by David Moore, District Deputy Grand Master, 29th Masonic District
As a Registered Nurse in a management role, I frequently round on patients to check how their stay is going and assess how well my employees are doing their jobs. Getting to meet new people and form new relationships is my favorite part of my job. An added benefit is that I will occasionally get to meet a brother.
A few years ago, I met an old Past Master during my daily rounds. He was frail and elderly, but the moment he spotted my Past Master ring, his eyes lit up. He immediately insisted on shaking my hand again in a manner in which was proper, as he said. I sat down, and we talked for a few minutes, giving each other our Masonic resumes. He was a Past Master of a lodge from a neighboring district; he had relocated to my hometown when his wife got sick to be closer to her once she had to be put in a nursing home. You could feel his pain as he talked about her getting progressively sicker and eventually passing away. He had no family left in the area; their only son had relocated out west for his job. We talked for quite a while, as if we had been friends forever – part of that special bound that we as brothers all share. I made time to visit for a few minutes every day while he was a patient, until he was stable to return home and was discharged.
As is the case with most patients who have chronic health issues, they tend to make more frequent hospital visits as their disease progresses and they become more debilitated. On every admission, we always found time to talk. He would be there for a few days, and we would get him tuned up as best we could, and then he would be discharged.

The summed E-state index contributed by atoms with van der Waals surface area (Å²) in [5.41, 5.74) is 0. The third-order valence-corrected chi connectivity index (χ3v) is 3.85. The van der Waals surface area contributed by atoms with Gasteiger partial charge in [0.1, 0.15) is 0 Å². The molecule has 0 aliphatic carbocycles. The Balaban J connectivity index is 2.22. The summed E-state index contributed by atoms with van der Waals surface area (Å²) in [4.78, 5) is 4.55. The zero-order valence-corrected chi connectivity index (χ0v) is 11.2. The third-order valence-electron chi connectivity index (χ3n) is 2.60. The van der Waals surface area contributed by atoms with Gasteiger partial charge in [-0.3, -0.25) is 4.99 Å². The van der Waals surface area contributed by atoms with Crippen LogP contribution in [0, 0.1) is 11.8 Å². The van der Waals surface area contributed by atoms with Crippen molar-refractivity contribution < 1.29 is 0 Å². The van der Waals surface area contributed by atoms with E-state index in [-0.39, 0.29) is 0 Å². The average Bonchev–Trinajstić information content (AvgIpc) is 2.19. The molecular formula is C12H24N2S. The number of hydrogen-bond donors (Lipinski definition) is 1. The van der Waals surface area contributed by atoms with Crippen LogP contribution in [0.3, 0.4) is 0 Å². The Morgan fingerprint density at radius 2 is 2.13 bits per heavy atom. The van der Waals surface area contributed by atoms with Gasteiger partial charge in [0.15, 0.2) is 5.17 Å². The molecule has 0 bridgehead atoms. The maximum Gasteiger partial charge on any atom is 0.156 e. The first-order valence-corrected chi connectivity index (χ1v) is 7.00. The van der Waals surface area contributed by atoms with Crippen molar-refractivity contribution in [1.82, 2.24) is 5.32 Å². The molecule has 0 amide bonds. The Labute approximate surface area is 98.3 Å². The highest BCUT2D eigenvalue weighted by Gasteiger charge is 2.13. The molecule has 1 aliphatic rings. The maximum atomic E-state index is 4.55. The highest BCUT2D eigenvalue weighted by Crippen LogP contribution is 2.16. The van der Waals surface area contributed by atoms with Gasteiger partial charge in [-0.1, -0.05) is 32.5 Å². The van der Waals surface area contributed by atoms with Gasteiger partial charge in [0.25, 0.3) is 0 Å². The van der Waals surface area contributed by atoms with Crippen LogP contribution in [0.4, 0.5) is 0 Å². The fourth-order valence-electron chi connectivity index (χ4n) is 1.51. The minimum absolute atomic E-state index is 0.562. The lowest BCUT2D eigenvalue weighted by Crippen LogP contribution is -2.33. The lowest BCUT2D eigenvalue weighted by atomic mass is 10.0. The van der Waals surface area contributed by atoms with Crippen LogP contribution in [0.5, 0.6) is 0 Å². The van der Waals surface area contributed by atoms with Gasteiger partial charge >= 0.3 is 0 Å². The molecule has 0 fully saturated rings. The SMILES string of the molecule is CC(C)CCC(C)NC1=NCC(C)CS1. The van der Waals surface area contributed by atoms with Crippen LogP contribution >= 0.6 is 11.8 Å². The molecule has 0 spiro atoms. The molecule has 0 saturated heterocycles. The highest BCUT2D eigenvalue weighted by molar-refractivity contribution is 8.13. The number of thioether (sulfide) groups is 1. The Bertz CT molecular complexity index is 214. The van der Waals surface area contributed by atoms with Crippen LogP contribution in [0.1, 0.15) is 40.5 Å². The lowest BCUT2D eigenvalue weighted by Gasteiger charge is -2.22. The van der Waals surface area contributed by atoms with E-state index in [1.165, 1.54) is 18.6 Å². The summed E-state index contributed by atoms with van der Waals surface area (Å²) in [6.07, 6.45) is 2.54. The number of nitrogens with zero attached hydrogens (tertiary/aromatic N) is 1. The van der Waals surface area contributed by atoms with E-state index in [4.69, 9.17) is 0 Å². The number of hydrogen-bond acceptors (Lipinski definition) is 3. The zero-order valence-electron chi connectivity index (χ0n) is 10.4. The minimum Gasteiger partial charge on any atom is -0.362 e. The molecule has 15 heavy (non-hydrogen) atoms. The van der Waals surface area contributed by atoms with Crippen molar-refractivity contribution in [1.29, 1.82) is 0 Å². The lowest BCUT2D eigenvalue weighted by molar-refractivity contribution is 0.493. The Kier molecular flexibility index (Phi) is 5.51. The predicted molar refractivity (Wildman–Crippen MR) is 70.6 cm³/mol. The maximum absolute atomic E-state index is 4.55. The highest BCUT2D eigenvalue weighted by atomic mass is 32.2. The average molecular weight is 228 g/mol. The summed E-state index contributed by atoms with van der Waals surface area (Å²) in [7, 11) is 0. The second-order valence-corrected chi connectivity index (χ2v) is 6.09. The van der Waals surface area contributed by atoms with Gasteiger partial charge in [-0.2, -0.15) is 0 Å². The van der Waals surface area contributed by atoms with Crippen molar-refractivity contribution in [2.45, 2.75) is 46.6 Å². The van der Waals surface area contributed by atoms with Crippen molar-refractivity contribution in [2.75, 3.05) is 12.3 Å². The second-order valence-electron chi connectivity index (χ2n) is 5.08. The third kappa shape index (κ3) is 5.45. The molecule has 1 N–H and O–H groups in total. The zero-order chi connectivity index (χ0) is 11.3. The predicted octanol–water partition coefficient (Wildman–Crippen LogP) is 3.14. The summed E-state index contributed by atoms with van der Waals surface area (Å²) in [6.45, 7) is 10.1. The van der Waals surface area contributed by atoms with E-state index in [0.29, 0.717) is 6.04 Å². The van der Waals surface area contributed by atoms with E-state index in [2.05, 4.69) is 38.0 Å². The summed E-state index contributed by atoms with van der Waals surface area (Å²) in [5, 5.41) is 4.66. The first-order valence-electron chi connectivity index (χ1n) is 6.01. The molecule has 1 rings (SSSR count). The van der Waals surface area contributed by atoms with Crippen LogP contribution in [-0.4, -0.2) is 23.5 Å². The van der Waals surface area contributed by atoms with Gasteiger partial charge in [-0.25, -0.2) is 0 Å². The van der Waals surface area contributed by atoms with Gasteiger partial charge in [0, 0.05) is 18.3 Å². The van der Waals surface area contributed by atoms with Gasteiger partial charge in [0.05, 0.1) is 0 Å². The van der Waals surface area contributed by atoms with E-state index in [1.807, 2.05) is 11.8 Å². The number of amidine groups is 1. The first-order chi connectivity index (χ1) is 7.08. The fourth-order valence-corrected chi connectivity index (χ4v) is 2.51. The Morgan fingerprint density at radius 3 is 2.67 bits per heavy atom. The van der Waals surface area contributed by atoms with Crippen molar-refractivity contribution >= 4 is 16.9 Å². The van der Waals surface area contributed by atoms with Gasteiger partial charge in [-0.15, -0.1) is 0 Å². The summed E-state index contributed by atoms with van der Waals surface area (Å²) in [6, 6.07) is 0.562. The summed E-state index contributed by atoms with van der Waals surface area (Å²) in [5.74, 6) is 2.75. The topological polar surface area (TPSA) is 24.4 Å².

Several months later, he came into the hospital for the same issues. We had our normal conversation we had during most of his visits; we spoke briefly of how things were going with each of us and then talked more about the lodge. I was sitting in a meeting a few hours later when I heard the call overhead asking for assistance for a patient being violent in my area. I hurried from the meeting to the unit. One of my nurses met me at the front door and said, “It is your friend.” Upon arrival to the patient’s room, I found him violently lashing out at staff. He was hitting, scratching and attempting to bite the staff as they were trying to assist him. His respiratory status had taken a turn for the worse, and staff were trying to intervene, but his oxygenation had dropped very low, making him confused. I asked everyone to step back and let me take care of it; this is not uncommon based upon my size and gender, but my staff were shocked when they saw “how I took care of it.” I simply went over to the bed and got a hold of my brother’s hand, leaned over and whispered in his ear. He immediately relaxed, and my staff were able to continue to treat him. My staff questioned me about what I had said to him. I told them all I had said was, “It’s ok, brother, we are trying to help you.” That was all that I had said, but when it was accompanied by the familiar handshake that was so deeply ingrained in my brother’s mind, he knew those words to be true.
My brother passed away comfortably that afternoon. I often find myself thinking about events such as this and the profound effect that grip and those few words had during a time of crisis. It was obvious to me that my friend was a good Mason. Although he had not been active in his lodge for several years, you could tell that he lived his life according to our principles and loved our fraternity.
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